Issue: November 8, 2008
Watering the lawn in winter.
Should I water my grass during the winter here in Las Cruces? I have conflicting views from the folks who live around me. Thanks in advance for any light you can shed on this for me.
Some grasses may be brown during the winter, but they are still alive and need some moisture. Natural precipitation is usually not enough to supply even the reduced water needs of grasses during the winter in New Mexico, so some irrigation is usually necessary. Dr. Bernd Leinauer, NMSU Extension Turfgrass Specialist, has been conducting research regarding water use by grasses in New Mexico. Based on his research, Dr. Leinauer makes the following recommendations.
Lawn irrigation throughout the year (regardless of whether it is summer or winter) should be based on a turf's actual water requirement, which is determined from its water loss or ET (evapotranspiration). Knowledge of the type of grass (warm season vs. cool season) and of the irrigation system's water delivery rate is necessary to best use ET data for irrigation scheduling and to most efficiently irrigate your lawn. NMSU's Extension Service offers irrigation workshops on how to irrigate lawns based on an irrigation system's performance and on ET information available on the Internet.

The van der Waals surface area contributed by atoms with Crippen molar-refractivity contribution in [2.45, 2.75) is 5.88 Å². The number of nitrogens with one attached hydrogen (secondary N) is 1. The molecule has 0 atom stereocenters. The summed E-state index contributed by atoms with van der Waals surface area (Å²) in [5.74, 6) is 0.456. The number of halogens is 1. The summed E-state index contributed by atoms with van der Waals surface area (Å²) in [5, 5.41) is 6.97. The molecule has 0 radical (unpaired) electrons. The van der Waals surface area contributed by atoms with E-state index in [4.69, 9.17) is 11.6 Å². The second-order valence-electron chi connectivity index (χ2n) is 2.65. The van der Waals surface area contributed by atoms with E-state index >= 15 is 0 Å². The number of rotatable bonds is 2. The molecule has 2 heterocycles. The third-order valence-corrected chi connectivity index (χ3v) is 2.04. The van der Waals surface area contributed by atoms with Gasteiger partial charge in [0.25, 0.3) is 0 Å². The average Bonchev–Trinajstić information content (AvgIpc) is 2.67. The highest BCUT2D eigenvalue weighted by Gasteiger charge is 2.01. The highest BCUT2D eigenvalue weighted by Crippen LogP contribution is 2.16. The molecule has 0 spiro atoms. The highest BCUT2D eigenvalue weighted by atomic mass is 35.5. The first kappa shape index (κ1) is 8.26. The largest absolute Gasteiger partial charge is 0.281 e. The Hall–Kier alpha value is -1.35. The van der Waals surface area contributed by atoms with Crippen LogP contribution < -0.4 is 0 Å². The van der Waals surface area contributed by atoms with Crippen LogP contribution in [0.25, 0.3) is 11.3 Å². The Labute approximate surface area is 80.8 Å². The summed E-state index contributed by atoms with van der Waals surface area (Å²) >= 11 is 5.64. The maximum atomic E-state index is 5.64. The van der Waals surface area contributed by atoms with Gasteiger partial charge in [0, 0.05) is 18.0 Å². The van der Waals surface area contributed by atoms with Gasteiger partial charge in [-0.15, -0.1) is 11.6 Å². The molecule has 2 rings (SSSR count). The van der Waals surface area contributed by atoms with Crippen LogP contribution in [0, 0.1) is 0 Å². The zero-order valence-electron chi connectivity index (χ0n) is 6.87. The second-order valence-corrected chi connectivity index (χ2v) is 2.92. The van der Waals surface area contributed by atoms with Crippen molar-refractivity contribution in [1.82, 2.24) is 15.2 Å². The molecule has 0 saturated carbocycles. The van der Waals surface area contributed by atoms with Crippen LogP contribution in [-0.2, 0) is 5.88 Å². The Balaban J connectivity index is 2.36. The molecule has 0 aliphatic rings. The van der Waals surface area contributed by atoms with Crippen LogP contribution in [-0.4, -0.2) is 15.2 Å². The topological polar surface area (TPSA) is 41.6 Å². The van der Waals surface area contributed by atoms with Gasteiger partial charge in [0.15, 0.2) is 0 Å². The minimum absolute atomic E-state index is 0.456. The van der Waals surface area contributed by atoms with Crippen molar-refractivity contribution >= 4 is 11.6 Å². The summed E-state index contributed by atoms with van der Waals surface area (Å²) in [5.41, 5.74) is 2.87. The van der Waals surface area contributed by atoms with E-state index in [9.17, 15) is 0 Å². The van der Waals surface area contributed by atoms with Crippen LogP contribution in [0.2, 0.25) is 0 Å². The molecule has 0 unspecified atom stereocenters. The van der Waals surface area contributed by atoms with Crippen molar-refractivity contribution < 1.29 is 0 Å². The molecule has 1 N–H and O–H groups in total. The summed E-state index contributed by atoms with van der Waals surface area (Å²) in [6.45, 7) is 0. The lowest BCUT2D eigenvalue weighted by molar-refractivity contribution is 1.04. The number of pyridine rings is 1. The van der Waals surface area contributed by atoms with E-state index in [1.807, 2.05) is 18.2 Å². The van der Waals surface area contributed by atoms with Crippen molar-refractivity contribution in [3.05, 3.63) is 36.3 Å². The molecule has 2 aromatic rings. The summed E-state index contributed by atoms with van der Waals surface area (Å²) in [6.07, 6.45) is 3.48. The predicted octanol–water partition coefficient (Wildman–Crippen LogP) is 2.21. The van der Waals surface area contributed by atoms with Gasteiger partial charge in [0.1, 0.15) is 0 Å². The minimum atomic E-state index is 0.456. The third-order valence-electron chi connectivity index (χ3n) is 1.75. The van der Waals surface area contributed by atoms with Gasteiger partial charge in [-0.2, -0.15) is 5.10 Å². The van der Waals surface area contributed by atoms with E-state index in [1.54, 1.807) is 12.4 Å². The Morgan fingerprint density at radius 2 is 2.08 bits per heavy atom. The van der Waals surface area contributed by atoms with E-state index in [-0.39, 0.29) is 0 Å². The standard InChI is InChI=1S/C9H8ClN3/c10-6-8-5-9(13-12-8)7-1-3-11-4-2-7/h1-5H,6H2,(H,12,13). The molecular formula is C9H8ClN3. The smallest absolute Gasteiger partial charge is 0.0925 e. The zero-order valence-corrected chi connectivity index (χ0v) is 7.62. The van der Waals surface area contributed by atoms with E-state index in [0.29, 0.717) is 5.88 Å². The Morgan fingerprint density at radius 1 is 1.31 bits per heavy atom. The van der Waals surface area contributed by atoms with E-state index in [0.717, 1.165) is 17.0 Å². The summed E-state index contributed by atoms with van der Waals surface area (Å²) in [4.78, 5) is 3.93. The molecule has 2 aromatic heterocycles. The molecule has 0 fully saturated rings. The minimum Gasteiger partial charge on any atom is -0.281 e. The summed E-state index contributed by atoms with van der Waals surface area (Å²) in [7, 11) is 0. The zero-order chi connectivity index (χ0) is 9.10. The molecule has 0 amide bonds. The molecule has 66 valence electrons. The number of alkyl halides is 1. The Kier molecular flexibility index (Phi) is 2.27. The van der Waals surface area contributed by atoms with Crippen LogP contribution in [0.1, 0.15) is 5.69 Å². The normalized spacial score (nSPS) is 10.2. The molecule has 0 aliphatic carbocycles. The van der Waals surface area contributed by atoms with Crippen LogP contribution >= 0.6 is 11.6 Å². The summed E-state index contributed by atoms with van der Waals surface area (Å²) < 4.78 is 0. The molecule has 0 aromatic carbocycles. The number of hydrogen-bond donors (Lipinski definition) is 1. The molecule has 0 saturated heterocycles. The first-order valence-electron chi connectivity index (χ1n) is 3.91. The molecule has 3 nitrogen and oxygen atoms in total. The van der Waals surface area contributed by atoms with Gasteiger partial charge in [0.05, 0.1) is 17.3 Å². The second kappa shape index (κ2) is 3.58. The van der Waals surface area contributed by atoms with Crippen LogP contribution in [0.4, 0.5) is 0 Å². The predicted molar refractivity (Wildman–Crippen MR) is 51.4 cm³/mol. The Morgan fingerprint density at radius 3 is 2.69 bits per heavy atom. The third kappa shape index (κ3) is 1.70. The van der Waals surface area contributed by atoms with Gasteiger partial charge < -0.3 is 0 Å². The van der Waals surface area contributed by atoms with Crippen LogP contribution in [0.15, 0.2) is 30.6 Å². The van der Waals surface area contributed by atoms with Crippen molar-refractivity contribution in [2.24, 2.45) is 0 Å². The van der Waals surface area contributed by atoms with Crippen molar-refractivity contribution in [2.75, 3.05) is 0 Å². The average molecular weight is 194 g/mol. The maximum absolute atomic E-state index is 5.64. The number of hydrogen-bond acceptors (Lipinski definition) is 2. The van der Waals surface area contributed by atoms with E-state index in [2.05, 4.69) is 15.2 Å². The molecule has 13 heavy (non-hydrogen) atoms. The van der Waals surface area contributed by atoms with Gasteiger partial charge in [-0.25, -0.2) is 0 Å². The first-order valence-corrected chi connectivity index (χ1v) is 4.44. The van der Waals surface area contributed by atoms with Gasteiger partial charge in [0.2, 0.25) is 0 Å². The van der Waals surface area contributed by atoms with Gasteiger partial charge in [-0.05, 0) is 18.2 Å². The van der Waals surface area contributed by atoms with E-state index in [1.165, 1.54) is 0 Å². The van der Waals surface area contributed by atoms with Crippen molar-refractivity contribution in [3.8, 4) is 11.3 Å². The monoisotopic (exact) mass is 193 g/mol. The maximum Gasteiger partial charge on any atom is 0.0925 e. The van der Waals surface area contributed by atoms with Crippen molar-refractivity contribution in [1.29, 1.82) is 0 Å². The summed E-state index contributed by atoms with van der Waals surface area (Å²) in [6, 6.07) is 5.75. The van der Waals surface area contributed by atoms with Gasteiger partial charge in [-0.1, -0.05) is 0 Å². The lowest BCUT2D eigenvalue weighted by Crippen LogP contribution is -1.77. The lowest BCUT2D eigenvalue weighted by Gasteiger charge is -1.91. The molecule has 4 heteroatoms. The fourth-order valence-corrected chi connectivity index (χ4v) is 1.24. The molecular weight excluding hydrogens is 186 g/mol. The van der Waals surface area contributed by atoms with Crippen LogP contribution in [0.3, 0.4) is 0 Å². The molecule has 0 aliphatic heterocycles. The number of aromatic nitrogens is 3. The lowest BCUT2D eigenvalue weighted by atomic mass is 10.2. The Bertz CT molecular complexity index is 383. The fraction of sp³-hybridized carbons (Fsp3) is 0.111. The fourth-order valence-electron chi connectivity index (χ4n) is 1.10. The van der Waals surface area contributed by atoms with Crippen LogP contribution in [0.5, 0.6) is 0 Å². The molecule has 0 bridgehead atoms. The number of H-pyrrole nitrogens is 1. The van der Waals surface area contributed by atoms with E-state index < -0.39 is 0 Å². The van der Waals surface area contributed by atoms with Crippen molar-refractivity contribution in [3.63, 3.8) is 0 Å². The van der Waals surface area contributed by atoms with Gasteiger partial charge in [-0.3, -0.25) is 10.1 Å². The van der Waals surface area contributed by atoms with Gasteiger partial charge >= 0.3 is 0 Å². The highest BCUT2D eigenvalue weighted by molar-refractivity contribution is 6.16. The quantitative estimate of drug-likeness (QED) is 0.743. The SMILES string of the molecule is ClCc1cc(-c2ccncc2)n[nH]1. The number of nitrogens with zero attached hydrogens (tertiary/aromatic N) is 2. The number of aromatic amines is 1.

NMSU operates a state wide weather station network which is accessible through the Internet and provides daily ET values. Winter ET rates (Nov - Feb) for cool season grasses (such as Kentucky bluegrass or tall fescue) in Las Cruces can be between 0.02" to 0.15" (daily) or between 2" and 3.5" (monthly). The lower end represents values for December and January, the higher end for November and February. Because of the lower day temperatures, ET rates for Albuquerque should be about 10 to 20% lower than for Las Cruces. Further north, the percentage of ET can be reduced even more. Warm season grasses (such as bermudagrass or buffalograss) are usually dormant during the winter and therefore do not need to be irrigated on a regular basis.
It is my experience that many homeowners who irrigate their lawns have no information as to the exact delivery rate (inches per minute of run time) of their irrigation system. There are a large number of sprinkler types and their delivery rate varies depending on nozzles, water flow rate and pressure. To answer your question without proper knowledge of your irrigation system's performance, I would recommend irrigating your cool-season lawn once a week in November and February, but only once every other week in December and January. Warm season grasses can be irrigated once a month to enjoy an earlier green-up compared to no irrigation during the winter. These recommendations are based on a very dry winter, without precipitation. If there is enough snow and/or rain during the winter, you may get away without any irrigation.
Marisa Y. Thompson, PhD, is the Extension Horticulture Specialist, in the Department of Extension Plant Sciences at the New Mexico State University Los Lunas Agricultural Science Center, email: firstname.lastname@example.org, office: 505-865-7340, ext. 113.
Please copy your County Extension Agent and indicate your county of residence when you submit your question!